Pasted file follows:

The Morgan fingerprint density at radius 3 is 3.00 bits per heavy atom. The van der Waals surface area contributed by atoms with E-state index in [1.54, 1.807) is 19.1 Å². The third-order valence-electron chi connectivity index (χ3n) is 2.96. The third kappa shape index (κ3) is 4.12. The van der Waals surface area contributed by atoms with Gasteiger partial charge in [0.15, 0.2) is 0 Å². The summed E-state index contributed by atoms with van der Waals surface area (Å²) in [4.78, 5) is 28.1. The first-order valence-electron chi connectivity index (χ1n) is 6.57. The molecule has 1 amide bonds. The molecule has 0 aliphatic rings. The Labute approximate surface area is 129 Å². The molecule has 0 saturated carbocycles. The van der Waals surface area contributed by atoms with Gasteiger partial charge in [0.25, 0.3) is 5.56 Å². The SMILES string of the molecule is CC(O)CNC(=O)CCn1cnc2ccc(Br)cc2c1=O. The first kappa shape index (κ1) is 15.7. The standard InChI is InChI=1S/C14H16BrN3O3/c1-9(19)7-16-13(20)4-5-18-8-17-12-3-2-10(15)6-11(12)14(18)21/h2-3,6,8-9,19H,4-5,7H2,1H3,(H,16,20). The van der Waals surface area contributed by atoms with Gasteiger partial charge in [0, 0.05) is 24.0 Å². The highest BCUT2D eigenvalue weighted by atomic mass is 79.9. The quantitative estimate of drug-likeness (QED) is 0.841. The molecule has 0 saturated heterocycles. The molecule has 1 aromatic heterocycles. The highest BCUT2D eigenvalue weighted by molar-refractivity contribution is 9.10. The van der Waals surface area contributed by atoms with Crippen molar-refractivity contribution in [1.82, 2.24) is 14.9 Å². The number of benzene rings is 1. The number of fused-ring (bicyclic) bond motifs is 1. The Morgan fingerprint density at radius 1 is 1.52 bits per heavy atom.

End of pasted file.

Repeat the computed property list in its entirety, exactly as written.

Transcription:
The Morgan fingerprint density at radius 3 is 3.00 bits per heavy atom. The van der Waals surface area contributed by atoms with E-state index in [1.54, 1.807) is 19.1 Å². The third-order valence-electron chi connectivity index (χ3n) is 2.96. The third kappa shape index (κ3) is 4.12. The van der Waals surface area contributed by atoms with Gasteiger partial charge in [0.15, 0.2) is 0 Å². The summed E-state index contributed by atoms with van der Waals surface area (Å²) in [4.78, 5) is 28.1. The first-order valence-electron chi connectivity index (χ1n) is 6.57. The molecule has 1 amide bonds. The molecule has 0 aliphatic rings. The Labute approximate surface area is 129 Å². The molecule has 0 saturated carbocycles. The van der Waals surface area contributed by atoms with Gasteiger partial charge in [0.25, 0.3) is 5.56 Å². The SMILES string of the molecule is CC(O)CNC(=O)CCn1cnc2ccc(Br)cc2c1=O. The first kappa shape index (κ1) is 15.7. The standard InChI is InChI=1S/C14H16BrN3O3/c1-9(19)7-16-13(20)4-5-18-8-17-12-3-2-10(15)6-11(12)14(18)21/h2-3,6,8-9,19H,4-5,7H2,1H3,(H,16,20). The van der Waals surface area contributed by atoms with Gasteiger partial charge in [0, 0.05) is 24.0 Å². The highest BCUT2D eigenvalue weighted by atomic mass is 79.9. The quantitative estimate of drug-likeness (QED) is 0.841. The molecule has 0 saturated heterocycles. The molecule has 1 aromatic heterocycles. The highest BCUT2D eigenvalue weighted by molar-refractivity contribution is 9.10. The van der Waals surface area contributed by atoms with Crippen molar-refractivity contribution in [1.82, 2.24) is 14.9 Å². The number of benzene rings is 1. The number of fused-ring (bicyclic) bond motifs is 1. The Morgan fingerprint density at radius 1 is 1.52 bits per heavy atom.